Business

June 4, 2014

Trident II D5 missile reaches 150 successful test flights

One of two Trident II D5 missiles tested June 2 by the U.S. Navy.

The U.S. Navy’s Trident II D5 Fleet Ballistic Missile, built by Lockheed Martin, has achieved 150 successful test flights, setting a new reliability record for large ballistic missiles.

The Navy launched two unarmed missiles June 2 in the Atlantic Ocean from a submerged Ohio-class submarine, marking the 149th and 150th successful test flights of the missile since design completion in 1989.

The test flights were part of a demonstration and shakedown operation, which the Navy uses to certify a submarine for deployment following an overhaul. The missiles were converted into test configurations with kits containing range safety devices and flight telemetry instrumentation.

The operation included the first flight of two modernized avionics subsystems that control key missile functions during flight. The subsystems were updated under the D5 Life Extension program, which incorporates current technologies into the missile’s electronics to cost-effectively prolong the service life of the reliable D5 missile design on current and next-generation submarine platforms.

The success of this Life Extension flight is a tribute to the dedication and innovation of the entire government and industry team, said Doug White, Fleet Ballistic Missile programs vice president, Lockheed Martin Space Systems Company. In partnership with Navy Strategic Systems Programs, we set the bar high to provide a credible, reliable and affordable sea-based strategic deterrent for the nation.

First deployed in 1990, the D5 missile is currently aboard U.S. Navy Ohio-class and U.K. Royal Navy Vanguard-class submarines. The three-stage, solid-propellant, inertial-guided missile can travel a nominal range of 4,000 nautical miles and carries independently targeted reentry bodies.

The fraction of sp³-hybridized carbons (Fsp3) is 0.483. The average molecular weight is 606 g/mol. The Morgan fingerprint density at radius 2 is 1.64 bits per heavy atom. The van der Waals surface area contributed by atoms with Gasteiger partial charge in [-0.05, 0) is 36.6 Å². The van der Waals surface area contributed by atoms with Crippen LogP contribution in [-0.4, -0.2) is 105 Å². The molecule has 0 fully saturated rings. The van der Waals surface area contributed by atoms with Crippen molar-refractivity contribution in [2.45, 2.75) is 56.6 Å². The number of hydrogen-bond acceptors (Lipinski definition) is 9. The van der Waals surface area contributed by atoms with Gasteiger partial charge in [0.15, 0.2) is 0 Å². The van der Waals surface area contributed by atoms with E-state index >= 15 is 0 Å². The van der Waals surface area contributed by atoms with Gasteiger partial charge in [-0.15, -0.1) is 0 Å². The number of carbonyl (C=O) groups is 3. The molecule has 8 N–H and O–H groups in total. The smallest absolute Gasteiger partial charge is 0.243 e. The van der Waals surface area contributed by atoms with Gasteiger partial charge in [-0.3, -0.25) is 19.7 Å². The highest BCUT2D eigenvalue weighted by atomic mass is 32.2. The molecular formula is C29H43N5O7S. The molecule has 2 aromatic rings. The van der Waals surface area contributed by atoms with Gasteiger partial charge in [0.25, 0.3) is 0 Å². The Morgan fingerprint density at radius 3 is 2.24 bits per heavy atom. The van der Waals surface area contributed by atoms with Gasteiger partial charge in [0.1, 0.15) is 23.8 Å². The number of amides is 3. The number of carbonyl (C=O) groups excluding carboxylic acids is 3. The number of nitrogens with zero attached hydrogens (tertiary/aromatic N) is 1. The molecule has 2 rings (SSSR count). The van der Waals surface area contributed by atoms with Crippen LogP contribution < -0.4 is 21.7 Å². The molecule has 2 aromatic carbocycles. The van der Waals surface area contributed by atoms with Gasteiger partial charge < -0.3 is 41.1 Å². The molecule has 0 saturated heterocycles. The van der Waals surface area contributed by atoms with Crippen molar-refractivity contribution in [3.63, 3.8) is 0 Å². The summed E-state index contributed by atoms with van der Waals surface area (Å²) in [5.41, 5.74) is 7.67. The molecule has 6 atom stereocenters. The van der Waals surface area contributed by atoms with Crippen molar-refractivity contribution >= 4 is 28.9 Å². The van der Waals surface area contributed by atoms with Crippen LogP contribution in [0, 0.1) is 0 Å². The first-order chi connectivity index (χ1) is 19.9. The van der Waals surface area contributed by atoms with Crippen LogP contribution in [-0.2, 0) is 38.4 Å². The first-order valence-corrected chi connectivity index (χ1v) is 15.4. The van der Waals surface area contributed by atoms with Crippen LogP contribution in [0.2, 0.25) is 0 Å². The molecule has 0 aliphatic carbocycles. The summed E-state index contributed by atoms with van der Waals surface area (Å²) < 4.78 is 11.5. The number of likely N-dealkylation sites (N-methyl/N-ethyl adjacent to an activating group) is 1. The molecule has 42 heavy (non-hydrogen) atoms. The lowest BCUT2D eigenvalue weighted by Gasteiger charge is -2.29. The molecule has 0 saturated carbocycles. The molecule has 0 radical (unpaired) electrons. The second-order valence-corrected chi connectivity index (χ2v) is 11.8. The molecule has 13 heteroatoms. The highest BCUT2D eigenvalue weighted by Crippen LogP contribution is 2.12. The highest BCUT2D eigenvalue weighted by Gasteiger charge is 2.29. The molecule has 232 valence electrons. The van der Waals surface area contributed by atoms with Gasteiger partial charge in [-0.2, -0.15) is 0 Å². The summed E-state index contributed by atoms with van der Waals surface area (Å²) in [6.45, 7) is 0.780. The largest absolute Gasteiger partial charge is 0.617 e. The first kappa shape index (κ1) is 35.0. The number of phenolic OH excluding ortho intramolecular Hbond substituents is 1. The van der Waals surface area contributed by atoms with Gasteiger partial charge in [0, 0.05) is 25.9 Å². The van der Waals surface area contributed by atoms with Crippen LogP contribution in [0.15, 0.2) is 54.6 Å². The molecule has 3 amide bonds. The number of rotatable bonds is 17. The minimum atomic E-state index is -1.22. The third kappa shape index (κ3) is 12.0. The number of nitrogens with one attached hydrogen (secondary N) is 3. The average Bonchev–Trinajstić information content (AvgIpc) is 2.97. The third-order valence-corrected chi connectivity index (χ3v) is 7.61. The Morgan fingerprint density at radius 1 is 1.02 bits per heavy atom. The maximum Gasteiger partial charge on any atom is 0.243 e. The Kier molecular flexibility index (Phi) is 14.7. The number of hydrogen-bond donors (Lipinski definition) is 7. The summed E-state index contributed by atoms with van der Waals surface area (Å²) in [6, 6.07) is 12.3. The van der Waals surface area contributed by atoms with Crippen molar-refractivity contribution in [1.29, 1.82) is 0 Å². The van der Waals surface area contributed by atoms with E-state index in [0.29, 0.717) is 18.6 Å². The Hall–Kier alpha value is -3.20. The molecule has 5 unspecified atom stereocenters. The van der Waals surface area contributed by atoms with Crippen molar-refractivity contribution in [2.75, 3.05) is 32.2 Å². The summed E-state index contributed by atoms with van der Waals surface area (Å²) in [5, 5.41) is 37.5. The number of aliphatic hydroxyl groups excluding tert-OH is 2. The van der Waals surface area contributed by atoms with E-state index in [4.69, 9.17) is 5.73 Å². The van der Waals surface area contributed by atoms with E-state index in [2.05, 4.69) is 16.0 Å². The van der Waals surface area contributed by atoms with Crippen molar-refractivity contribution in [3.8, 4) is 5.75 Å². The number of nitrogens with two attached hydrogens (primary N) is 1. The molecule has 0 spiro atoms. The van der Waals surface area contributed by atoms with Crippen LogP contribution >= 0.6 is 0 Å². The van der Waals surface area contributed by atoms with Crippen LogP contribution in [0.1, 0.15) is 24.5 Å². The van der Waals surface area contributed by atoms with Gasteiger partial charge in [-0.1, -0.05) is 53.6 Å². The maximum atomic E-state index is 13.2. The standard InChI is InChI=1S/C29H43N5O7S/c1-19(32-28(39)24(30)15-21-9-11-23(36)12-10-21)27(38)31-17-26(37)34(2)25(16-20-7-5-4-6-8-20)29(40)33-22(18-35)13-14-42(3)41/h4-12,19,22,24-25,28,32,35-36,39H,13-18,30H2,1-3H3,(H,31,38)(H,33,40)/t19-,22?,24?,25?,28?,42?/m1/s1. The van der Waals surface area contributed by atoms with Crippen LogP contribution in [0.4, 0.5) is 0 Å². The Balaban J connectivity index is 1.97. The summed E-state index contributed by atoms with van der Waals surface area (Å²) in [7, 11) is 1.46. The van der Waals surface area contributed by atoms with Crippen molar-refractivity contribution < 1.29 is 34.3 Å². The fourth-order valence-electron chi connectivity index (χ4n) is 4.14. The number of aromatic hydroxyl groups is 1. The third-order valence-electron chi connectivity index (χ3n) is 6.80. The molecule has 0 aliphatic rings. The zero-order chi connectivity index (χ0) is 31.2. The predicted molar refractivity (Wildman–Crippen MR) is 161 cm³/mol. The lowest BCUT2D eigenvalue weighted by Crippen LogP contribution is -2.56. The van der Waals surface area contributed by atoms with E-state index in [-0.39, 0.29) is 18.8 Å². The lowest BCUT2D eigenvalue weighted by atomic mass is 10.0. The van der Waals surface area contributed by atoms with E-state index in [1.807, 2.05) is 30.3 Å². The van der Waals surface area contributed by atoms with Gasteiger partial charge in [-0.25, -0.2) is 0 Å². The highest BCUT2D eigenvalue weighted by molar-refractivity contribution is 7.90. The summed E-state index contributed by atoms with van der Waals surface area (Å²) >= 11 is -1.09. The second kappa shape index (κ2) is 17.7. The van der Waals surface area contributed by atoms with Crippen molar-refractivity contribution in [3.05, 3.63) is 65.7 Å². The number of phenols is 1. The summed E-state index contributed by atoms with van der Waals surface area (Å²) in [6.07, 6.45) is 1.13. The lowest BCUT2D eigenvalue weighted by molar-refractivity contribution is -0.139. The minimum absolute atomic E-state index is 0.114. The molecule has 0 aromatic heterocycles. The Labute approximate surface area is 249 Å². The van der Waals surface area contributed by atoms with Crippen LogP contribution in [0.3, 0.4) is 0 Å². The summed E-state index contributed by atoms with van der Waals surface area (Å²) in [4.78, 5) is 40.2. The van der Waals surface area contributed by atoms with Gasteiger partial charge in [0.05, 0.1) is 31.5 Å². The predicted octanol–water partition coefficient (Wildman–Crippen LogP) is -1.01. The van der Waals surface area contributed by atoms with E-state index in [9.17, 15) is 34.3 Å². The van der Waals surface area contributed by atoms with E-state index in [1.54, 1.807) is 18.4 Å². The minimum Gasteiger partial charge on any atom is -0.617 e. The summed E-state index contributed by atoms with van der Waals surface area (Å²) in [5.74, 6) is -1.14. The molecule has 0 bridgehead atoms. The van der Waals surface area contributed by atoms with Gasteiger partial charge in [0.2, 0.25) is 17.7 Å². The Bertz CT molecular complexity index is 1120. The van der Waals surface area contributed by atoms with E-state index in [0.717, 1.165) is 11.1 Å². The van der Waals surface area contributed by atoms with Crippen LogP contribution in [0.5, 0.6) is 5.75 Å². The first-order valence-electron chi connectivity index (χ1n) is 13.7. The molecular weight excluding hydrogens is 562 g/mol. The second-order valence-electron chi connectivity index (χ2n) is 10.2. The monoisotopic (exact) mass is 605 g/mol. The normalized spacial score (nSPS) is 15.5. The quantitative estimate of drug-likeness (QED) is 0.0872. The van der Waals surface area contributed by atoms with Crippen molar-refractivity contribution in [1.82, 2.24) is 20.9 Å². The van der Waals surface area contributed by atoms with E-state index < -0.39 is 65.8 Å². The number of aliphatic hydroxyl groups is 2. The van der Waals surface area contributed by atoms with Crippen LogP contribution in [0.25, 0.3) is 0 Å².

Lockheed Martin has been the Navy’s strategic missile prime contractor since 1955. The company also performs program management and engineering services for the Royal Navy under the Polaris Sales Agreement.




All of this week's top headlines to your email every Friday.


 
 

 

Headlines July 28, 2014

News: U.S. has lost track of weapons given to Afghanistan - The United States supplied almost three quarter of a million weapons to Afghanistan’s army and police since 2004, but the military cannot track where many of those arms have gone, a new report found. Bill to improve VA has $17 billion price tag - A bipartisan...
 
 

News Briefs July 28, 2014

Marines seek authorization for dolphin deaths The Marine Corps is asking for a five-year authorization from the National Marine Fisheries Service for incidental deaths of bottlenose dolphins during training exercises at a bombing and target range. The Sun Journal of New Bern, N.C., reports that Connie Barclay of the National Oceanic and Atmospheric Administration says...
 
 
Army photograph by David Vergun

Senior leaders explain Army’s drawdown plan

Army photograph by David Vergun No commander is happy when notified that a soldier from his or her command has been identified for early separation. But commanders personally notify those Soldiers and ensure participation in th...
 

 

Northrop Grumman awarded mission support services contract

The U.S. Army awarded Northrop Grumman a cost-plus-fixed-fee contract, with a potential value of $205 million, to continue providing mission logistics services in support of combat brigades training at the National Training Center in Fort Irwin, Calif. The contract covers one base year and two one-year options. Support will include the full range of mission...
 
 
Lockheed Martin photograph by Beth Groom

F-35 Rollout Marks U.S.-Australia Partnership Milestone

Lockheed Martin photograph by Beth Groom Royal Australian Air Force Air Marshal Geoff Brown delivers his remarks at the roll out ceremony for Australia’s first F-35. The official rollout of the first two F-35 Lightning II...
 
 
NASA/JPL-Caltech image

NASA’s Mars spacecraft maneuvers to prepare for close comet flyby

NASA/JPL-Caltech image This graphic depicts the orbit of comet C/2013 A1 Siding Spring as it swings around the sun in 2014. On Oct. 19, the comet will have a very close pass at Mars. Its nucleus will miss Mars by about 82,000 m...
 




0 Comments


Be the first to comment!


Leave a Reply

Your email address will not be published. Required fields are marked *

You may use these HTML tags and attributes: <a href="" title=""> <abbr title=""> <acronym title=""> <b> <blockquote cite=""> <cite> <code> <del datetime=""> <em> <i> <q cite=""> <strike> <strong>